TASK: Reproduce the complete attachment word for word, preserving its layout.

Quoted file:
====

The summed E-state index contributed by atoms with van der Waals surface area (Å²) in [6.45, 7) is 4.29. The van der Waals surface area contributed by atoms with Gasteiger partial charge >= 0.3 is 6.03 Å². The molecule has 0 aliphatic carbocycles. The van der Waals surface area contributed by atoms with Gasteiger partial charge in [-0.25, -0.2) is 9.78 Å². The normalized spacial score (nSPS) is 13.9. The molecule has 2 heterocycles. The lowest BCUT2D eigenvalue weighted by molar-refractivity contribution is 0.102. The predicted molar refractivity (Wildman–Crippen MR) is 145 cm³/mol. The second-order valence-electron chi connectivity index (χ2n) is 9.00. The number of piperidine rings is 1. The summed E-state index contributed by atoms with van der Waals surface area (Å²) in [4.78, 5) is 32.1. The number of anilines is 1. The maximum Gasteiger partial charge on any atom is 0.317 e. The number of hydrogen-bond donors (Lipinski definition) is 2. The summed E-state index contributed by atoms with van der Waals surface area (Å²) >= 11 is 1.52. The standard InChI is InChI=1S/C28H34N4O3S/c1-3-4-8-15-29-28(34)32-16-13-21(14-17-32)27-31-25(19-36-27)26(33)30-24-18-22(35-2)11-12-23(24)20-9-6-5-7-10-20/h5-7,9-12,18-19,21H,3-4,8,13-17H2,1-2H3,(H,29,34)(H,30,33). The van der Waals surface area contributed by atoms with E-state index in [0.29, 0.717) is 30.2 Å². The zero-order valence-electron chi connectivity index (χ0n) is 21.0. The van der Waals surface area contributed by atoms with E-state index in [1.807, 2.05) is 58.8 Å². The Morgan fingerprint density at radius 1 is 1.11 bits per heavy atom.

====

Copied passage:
The summed E-state index contributed by atoms with van der Waals surface area (Å²) in [6.45, 7) is 4.29. The van der Waals surface area contributed by atoms with Gasteiger partial charge >= 0.3 is 6.03 Å². The molecule has 0 aliphatic carbocycles. The van der Waals surface area contributed by atoms with Gasteiger partial charge in [-0.25, -0.2) is 9.78 Å². The normalized spacial score (nSPS) is 13.9. The molecule has 2 heterocycles. The lowest BCUT2D eigenvalue weighted by molar-refractivity contribution is 0.102. The predicted molar refractivity (Wildman–Crippen MR) is 145 cm³/mol. The second-order valence-electron chi connectivity index (χ2n) is 9.00. The number of piperidine rings is 1. The summed E-state index contributed by atoms with van der Waals surface area (Å²) in [4.78, 5) is 32.1. The number of anilines is 1. The maximum Gasteiger partial charge on any atom is 0.317 e. The number of hydrogen-bond donors (Lipinski definition) is 2. The summed E-state index contributed by atoms with van der Waals surface area (Å²) >= 11 is 1.52. The standard InChI is InChI=1S/C28H34N4O3S/c1-3-4-8-15-29-28(34)32-16-13-21(14-17-32)27-31-25(19-36-27)26(33)30-24-18-22(35-2)11-12-23(24)20-9-6-5-7-10-20/h5-7,9-12,18-19,21H,3-4,8,13-17H2,1-2H3,(H,29,34)(H,30,33). The van der Waals surface area contributed by atoms with E-state index in [0.29, 0.717) is 30.2 Å². The zero-order valence-electron chi connectivity index (χ0n) is 21.0. The van der Waals surface area contributed by atoms with E-state index in [1.807, 2.05) is 58.8 Å². The Morgan fingerprint density at radius 1 is 1.11 bits per heavy atom.